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Lorenzo James Hatch and Hatch family papers, circa 1890-1950, bulk 1908-1914

Lorenzo James Hatch and Hatch family papers, circa 1890-1950, bulk 1908-1914

Hatch, Lorenzo James, 1856-1914

Painter

This site provides access to the papers of Lorenzo James Hatch in the Archives of American Art that were digitized in 2010. The papers have been scanned in their entirety, and total 3,656 images.

Collection Information

Size: 1.7 linear feet

Summary: The Lorenzo James Hatch and Hatch family papers consist of family correspondence, printed material, scrapbooks of printed materials and photographs, and a travel account. Most of the collection concerns the family's time in Beijing (formerly Peking), China, from 1908-1914, while Hatch was assisting the Chinese government with creating a Bureau of Printing and Engraving. The papers reveal impressions of the social and economic conditions of the Chinese, the revolutionary events of 1911 and 1912, the Pneumonic Plague epidemic in China from 1910-1911, and sight-seeing trips. Included letters are from Lorenzo Hatch, his wife Grace Harrison Hatch, his son Harrison, and Grace's sister Miss Effie Harrison to mostly family members in the United States between 1908-1914.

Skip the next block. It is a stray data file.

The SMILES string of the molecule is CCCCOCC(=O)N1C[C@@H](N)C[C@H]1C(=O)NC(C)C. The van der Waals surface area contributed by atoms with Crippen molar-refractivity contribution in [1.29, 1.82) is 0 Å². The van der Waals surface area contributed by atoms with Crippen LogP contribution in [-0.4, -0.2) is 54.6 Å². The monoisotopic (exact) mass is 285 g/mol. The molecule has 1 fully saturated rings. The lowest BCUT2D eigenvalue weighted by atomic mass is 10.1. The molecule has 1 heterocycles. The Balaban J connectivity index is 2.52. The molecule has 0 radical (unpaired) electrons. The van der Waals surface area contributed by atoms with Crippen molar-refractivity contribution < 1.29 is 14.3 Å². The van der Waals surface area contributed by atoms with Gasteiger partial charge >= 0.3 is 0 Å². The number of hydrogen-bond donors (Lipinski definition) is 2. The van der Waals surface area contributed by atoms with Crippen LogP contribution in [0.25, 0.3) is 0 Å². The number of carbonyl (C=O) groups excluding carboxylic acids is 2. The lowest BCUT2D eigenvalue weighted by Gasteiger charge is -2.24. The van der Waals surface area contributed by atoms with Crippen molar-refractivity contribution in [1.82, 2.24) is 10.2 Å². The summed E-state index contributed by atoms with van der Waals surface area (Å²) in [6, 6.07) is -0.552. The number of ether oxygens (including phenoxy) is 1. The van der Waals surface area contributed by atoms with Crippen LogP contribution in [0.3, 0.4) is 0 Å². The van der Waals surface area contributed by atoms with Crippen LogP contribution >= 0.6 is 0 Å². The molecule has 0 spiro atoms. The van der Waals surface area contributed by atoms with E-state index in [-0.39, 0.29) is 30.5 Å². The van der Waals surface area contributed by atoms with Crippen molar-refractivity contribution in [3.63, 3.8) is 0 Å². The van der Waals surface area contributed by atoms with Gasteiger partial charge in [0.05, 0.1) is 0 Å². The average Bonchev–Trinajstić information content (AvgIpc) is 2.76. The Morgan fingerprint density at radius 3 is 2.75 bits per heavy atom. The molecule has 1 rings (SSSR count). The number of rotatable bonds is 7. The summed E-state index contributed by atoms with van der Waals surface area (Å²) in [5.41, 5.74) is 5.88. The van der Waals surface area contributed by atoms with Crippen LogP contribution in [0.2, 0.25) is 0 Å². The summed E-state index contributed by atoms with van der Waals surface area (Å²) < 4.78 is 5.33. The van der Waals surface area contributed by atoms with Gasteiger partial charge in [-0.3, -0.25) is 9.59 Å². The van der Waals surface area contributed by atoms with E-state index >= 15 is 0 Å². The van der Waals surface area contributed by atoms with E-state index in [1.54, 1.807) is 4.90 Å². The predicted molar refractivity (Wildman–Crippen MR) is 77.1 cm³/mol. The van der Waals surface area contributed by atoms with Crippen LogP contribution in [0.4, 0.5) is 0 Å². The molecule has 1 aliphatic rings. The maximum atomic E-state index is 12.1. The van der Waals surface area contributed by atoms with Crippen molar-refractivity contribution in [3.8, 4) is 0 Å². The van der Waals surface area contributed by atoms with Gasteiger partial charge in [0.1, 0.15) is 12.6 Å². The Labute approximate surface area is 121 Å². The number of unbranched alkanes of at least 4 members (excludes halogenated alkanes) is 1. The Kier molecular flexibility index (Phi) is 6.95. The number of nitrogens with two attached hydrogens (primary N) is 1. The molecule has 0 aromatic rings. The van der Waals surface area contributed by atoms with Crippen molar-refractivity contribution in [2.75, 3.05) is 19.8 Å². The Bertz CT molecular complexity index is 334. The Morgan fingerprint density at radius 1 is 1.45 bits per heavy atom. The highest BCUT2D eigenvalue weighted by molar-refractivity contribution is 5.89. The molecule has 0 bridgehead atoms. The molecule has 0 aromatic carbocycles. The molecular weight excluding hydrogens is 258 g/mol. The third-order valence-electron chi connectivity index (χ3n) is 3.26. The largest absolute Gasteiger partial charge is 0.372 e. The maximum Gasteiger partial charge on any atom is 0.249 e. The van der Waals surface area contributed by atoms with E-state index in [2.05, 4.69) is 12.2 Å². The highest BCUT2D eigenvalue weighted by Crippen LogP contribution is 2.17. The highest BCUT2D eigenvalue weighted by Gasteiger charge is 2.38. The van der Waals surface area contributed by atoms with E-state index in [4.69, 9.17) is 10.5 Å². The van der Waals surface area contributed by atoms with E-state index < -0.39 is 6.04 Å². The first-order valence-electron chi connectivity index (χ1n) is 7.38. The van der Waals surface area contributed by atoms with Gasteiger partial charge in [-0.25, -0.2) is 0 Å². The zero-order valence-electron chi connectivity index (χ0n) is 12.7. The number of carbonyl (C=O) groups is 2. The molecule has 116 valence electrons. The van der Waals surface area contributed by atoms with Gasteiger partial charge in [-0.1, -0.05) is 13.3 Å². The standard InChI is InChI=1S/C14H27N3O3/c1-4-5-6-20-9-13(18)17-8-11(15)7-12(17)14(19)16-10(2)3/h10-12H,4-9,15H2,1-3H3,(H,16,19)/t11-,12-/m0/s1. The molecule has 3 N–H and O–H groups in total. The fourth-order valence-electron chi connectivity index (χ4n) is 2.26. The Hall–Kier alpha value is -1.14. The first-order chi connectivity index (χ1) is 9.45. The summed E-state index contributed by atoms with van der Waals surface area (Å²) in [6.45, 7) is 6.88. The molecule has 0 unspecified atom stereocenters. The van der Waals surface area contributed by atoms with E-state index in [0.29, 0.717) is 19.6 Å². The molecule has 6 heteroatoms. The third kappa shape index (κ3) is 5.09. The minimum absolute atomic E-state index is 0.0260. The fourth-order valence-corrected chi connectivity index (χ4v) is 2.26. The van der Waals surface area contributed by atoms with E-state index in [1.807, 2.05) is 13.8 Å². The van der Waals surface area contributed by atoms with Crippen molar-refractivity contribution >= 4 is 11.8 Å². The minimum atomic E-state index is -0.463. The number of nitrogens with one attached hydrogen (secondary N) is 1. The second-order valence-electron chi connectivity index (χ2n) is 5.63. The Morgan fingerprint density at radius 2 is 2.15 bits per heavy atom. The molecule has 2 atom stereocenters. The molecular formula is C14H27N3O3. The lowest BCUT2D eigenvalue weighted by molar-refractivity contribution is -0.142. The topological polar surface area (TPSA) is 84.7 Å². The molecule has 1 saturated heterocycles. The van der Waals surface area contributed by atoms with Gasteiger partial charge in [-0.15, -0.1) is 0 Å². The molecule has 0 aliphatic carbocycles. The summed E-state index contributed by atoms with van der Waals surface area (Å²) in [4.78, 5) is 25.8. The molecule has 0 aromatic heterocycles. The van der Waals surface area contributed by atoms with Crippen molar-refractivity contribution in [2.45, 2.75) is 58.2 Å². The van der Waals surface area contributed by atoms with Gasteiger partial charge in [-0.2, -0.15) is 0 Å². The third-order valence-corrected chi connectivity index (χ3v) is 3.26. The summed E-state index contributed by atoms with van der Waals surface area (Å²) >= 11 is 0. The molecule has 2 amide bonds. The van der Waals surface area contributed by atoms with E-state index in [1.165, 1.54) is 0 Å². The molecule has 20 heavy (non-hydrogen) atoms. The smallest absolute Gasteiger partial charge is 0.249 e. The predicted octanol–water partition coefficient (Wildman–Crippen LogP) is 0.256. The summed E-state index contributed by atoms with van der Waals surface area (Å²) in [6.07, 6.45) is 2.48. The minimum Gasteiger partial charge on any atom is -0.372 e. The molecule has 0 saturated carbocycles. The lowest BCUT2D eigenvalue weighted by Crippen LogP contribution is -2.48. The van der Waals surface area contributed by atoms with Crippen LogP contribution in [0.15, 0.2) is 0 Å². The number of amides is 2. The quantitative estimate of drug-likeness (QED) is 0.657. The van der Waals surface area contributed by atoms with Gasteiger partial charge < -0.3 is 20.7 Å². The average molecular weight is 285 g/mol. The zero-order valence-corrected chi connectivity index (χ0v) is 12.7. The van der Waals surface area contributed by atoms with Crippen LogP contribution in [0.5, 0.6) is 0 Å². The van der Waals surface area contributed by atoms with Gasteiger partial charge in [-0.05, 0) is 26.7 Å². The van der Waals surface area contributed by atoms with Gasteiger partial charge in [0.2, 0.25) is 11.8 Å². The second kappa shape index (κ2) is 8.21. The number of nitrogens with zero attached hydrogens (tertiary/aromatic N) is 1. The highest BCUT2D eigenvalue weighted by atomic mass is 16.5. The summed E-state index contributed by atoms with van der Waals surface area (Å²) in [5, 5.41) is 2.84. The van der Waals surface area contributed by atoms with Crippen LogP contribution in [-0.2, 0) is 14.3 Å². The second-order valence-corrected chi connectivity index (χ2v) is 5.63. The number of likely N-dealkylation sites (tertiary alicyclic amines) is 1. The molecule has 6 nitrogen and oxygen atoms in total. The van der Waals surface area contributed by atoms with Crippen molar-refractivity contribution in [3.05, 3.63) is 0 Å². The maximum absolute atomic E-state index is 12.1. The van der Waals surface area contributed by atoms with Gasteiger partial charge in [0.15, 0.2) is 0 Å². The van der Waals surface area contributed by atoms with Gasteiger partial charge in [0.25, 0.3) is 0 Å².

Biographical/Historical Note

Lorenzo James Hatch (1856-1914) was born in Vermont and is best known for his work as a portrait engraver in Washington, D.C. and New York. Hatch worked for the United States Bureau of Printing and Engraving, private bank note printers, and in China, assisting the government with establishing a government bureau of printing and engraving.

Provenance

The papers of Lorenzo James Hatch and the Hatch family were donated in 1989 by Hatch's great-grandniece, Janet Young Brockmoller and in 2015 by John and Janet Fesler, who acquired the material from a neighbor who received the papers from Gail Hatch, Hatch's sister-in-law and executor for Grace Harrison Hatch, Hatch's wife.